Last modified: Mon Nov 04 2019 16:15:12 GMT+0000 (Coordinated Universal Time)

How do I evaluate trust clues?

Trust is important in everyday life and even more on a decentralized platform. In this tutorial, you will learn how you can evaluate if you trust someone on the Winding Tree platform.


Step by step

Trust clues

We consider every turst clue to be a standalone piece of software, potentially provided by a third party that would like to participate in the system.

Bear in mind that having a source code and documentation of a trust clue tells you nothing about an actual instance of it. There might be multiple environments - for testing or for production use - with different setups. So be careful when configuring your tools and APIs and make sure that you are always using the appropriate setup.

Our tooling might come preconfigured, but always check before running anything in production.

Regardless of the base implementation (smart contract, web service), every clue should offer a Javascript wrapper that adheres to the following interface with which we are able to plug it into our tooling. It might be possible to interact with a clue in a different way as well and that is fine.

interface TrustClueInterface {
  // Returns metadata about the clue not limited to name and description
  getMetadata(): Promise<{name: string, description: string}>,
  // Returns raw value of the clue for given address
  getValueFor(address: string): Promise<any>,
  // Returns an interpreted value of the clue
  interpretValueFor(address: string): Promise<boolean | number | string>

The interpret part is there to allow the users of every clue to set their own interpretation rules. For example, for somebody, deposit of 100 LIF might be enough, but somebody aiming for a more luxurious segment might require a deposit of 3000 LIF or even millions.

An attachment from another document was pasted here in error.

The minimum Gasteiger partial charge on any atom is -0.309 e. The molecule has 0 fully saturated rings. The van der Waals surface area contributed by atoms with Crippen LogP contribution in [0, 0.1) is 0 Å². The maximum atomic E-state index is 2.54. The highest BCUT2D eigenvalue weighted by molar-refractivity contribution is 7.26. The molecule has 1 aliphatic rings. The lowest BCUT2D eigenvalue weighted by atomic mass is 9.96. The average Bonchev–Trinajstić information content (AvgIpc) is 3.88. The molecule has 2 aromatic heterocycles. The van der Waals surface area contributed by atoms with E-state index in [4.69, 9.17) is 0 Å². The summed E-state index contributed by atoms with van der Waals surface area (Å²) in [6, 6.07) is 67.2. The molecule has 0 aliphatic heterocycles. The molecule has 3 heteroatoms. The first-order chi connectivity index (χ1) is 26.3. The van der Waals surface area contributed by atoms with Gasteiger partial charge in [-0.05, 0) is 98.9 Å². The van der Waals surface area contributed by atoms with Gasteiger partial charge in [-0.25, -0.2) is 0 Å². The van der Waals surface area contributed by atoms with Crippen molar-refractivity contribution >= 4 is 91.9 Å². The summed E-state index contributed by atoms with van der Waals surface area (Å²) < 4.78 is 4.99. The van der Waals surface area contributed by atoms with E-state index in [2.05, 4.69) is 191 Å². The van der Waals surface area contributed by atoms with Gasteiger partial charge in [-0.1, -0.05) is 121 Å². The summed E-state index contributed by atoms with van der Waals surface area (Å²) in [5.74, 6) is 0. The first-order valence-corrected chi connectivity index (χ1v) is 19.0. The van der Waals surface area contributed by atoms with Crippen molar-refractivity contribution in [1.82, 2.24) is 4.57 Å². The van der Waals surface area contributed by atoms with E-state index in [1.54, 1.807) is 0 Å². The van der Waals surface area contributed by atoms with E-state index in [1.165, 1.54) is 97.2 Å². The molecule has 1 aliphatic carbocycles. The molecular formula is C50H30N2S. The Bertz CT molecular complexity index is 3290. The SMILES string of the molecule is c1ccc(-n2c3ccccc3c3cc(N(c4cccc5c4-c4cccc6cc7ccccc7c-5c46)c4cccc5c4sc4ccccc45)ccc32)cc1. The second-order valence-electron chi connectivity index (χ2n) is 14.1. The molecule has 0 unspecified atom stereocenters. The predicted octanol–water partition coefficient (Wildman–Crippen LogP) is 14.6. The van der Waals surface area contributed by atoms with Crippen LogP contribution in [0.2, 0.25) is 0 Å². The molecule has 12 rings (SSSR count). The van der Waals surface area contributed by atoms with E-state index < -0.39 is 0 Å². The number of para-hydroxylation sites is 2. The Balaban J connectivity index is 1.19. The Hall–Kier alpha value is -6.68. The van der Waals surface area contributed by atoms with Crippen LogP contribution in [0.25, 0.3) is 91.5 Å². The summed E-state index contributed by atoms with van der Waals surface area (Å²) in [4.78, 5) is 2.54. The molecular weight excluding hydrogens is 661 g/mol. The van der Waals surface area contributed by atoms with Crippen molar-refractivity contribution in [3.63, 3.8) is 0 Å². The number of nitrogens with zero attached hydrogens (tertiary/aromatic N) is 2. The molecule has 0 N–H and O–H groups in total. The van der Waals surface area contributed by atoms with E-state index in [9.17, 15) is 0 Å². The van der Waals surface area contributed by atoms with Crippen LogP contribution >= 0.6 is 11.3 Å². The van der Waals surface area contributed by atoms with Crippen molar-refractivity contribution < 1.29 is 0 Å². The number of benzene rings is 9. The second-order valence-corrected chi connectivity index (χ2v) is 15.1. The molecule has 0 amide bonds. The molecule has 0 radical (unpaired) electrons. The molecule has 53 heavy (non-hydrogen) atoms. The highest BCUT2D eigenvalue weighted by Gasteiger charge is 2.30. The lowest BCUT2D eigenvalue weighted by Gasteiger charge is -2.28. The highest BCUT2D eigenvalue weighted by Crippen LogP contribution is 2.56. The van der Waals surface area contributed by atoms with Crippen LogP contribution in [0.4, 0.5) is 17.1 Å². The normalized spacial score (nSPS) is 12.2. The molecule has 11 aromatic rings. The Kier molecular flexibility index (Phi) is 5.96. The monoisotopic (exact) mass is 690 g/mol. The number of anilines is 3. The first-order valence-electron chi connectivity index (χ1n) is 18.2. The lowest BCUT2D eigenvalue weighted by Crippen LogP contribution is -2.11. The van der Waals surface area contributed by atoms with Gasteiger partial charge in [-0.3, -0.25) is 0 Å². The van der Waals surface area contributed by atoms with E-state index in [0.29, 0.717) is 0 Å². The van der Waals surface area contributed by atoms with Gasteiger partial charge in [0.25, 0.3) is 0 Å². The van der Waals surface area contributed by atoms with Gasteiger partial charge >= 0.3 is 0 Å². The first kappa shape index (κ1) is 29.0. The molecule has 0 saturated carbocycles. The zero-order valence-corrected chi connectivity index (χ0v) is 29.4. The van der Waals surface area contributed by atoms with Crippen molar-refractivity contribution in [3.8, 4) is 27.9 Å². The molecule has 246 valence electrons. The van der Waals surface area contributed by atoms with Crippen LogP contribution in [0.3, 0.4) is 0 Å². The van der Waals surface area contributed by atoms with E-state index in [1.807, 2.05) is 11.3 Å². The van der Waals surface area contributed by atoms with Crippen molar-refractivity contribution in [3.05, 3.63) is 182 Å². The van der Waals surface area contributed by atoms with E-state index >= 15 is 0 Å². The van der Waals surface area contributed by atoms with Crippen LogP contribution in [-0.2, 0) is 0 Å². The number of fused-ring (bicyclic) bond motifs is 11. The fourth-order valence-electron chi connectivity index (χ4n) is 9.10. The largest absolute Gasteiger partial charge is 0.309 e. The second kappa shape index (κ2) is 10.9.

LIF deposit

LIF Deposit is a smart contract that can accommodate funds from interested parties for some amount of time. Esentially, the parties are telling the world that they are serious about LIF and they don't mind having their funds locked while they participate in the platform.

Funds can be withdrawn at any time, but there's a fixed delay between declaring the intent of withdrawal and the actual possibility to withdraw the funds. This should prevent people from rapidly depositing and withdrawing funds in a potential scam scenario.

The smart contract intentionally does not impose any limits or levels as different use cases might require different deposited amounts of funds.

You can read a thorough tutorial on using Lif Deposit in our Getting Started guide.

Curated list

Curated list is a smart contract that is just a simple list of addresses maintained by the contract owner.

It is meant more as a simple example than something really useful, but there might be use cases where this basic solution might come in handy.

Tooling support

As said, every clue should provide a Javascript wrapper, so we can easily integrate the clues into our tooling. Our Javascript library offers a TrustClueClient class that contains some convenience methods for accessing and evaluating multiple clues.

During the library configuration, you pass the clues configuration that contains factory methods for all of your selected clues. The factory methods accept options from which probably the most important is the interpret method where you tell the library how to evaluate an actual value returned by the clue. In case of the LIF deposit, the value would be the amount of LIFs and your interpret method would contain an amount of LIF required to evaluate the address as trustworthy.

const { WtJsLibs } = require('@windingtree/wt-js-libs');
const { TrustClueCuratedList } = require('@windingtree/trust-clue-curated-list');

const libs = WtJsLibs.createInstance({
  trustClueOptions: {
    provider: 'http://localhost:8545',
    clues: {
      'curated-list': {
        options: {
          address: '0x...',
          provider: 'http://localhost:8545',
          interpret: (v) => !!v,
        create: async (options) => {
          return new TrustClueCuratedList(options);

Read API support

The Javascript library is used in the Read API as well. The clues are part of the API configuration available to you via environment variables.

The API then for every hotel evaluates if its guarantor can be trusted. If it can be, the API passes the data to its clients as you'd expect. If the clues suggest that the guarantor is not trustworthy, the API clients never see a hotel guaranteed by that address.

This can be turned off as a whole, or on a clue-by-clue basis.